Insurance—What is it Good For?

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Automobile insurance, health insurance, homeowner’s insurance, renter’s insurance. Med pay/PIP, comprehensive, collision, umbrella, and a few dozen other types.

How many of you really understand what each type of insurance covers and how it works? To me, there is no more important subject about which everyone should be literate than insurance. Yet few people have much understanding of what they purchase, what it covers, and why it matters.

Let’s take a quick refresher course.

Automobile/Medical Payments/Uninsured Motorist/Underinsured Motorist

This topic alone could be a several hundred page book, so I will keep this basic.

  • Automobile insurance covers damage to your car due to collisions that are not your fault (comprehensive), such as a tree falling on your car or an animal running into your car, and those that were your fault (collision). Almost all policies have a deductible, meaning you must pay the first $500, $1,000, or more, before your carrier covers the rest.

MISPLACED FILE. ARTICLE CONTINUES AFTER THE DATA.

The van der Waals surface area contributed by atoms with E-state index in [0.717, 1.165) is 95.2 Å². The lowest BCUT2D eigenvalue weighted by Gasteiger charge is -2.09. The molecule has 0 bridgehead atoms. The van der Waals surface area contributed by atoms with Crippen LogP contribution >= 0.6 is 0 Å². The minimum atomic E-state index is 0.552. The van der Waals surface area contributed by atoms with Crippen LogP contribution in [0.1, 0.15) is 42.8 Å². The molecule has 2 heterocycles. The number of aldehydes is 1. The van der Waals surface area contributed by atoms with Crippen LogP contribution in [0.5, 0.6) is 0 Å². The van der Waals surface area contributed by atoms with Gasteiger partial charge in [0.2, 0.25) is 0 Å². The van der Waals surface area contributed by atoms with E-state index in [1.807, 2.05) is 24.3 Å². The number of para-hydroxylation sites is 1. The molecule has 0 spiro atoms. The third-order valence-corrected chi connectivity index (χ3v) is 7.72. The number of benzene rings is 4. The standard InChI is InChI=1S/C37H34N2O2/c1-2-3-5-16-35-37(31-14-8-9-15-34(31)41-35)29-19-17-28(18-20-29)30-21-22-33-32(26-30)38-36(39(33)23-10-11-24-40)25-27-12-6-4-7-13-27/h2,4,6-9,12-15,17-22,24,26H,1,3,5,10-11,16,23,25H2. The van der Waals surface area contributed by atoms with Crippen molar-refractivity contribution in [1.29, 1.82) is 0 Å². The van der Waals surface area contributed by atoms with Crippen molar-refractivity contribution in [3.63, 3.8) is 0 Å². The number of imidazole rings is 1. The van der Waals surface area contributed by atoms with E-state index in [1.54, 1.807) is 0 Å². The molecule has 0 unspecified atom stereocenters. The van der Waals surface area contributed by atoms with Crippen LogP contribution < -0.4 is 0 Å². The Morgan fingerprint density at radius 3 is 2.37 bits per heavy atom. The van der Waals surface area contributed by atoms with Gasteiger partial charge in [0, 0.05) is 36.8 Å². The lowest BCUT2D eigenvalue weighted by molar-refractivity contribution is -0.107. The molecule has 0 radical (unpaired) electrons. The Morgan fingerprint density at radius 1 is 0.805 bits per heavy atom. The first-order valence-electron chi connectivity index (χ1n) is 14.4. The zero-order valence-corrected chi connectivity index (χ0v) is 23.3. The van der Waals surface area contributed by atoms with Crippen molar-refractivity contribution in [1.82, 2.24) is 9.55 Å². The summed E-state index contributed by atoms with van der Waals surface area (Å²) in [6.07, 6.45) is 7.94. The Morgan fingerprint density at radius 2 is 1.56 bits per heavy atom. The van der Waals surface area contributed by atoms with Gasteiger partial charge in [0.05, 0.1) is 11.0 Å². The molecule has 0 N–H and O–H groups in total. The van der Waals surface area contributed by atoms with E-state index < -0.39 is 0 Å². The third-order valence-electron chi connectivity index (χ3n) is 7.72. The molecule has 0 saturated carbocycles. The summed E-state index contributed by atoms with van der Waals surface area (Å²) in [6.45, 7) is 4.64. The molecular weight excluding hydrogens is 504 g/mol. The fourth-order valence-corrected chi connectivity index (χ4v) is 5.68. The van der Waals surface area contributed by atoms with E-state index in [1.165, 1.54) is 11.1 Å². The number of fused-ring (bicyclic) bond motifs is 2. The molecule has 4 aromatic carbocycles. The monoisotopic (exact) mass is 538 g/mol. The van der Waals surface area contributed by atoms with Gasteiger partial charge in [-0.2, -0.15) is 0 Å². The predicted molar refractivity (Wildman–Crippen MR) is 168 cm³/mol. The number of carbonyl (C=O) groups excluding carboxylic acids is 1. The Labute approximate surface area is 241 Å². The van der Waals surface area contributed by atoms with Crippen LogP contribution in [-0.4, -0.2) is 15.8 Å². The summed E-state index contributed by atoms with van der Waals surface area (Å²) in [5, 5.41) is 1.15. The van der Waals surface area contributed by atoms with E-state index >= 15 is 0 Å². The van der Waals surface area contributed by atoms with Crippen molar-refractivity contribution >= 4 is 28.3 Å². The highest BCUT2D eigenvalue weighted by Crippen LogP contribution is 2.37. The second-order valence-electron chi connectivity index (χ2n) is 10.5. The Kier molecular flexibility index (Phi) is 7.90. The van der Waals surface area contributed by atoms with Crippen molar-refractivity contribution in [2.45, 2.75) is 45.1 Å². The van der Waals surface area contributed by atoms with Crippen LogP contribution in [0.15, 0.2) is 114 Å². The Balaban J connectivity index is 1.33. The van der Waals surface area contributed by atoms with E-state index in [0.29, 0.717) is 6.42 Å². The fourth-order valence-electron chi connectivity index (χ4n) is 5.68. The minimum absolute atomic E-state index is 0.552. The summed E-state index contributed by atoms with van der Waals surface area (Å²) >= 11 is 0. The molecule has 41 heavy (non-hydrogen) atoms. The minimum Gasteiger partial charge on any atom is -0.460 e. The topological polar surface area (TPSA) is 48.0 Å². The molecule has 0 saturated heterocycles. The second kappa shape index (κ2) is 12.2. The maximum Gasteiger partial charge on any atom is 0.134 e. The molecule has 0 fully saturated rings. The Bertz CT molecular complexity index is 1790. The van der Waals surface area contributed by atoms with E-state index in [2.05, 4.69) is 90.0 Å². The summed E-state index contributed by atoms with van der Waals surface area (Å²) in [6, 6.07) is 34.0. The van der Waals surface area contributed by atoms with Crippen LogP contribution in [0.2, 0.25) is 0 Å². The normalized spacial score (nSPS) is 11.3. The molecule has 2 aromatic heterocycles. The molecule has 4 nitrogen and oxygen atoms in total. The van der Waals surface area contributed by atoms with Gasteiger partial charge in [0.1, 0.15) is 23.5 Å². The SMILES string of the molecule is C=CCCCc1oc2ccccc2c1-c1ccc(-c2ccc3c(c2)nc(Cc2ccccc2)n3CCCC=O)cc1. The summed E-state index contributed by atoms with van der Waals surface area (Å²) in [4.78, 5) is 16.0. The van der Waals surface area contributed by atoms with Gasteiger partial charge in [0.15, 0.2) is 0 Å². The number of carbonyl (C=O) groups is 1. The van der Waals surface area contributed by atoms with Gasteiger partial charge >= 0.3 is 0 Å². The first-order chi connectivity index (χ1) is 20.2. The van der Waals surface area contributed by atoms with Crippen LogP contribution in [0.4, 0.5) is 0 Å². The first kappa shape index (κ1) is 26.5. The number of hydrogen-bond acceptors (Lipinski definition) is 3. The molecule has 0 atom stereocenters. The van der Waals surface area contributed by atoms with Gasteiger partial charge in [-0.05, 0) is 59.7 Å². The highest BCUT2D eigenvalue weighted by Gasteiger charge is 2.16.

• Liability insurance covers damages you cause. An example here is you run a stop sign and hit a vehicle, injuring the other driver. Your liability policy would cover their medical bills, pain and suffering, lost wages, and other damages up to the liability limits on your policy. Limits are expressed in amounts such as $100,000 per individual per incident/$300,000 per incident total. The goal, as I’ve written multiple times, is to purchase insurance with the highest limits you can afford. Why? First of all, so that you can protect your assets in the event your mistake harms someone else. But second, because Underinsured Motorist coverage limits will usually follow liability limits. Read more below to find out about that.
  • Uninsured Motorist (UM) insurance covers damage you incur due to someone else’s negligence when they are not insured. Sure, Illinois is a mandatory insurance state, but not everyone maintains current insurance, and sometimes people fail to follow the requirements of their policies, meaning they are not covered. UM steps in to cover you here.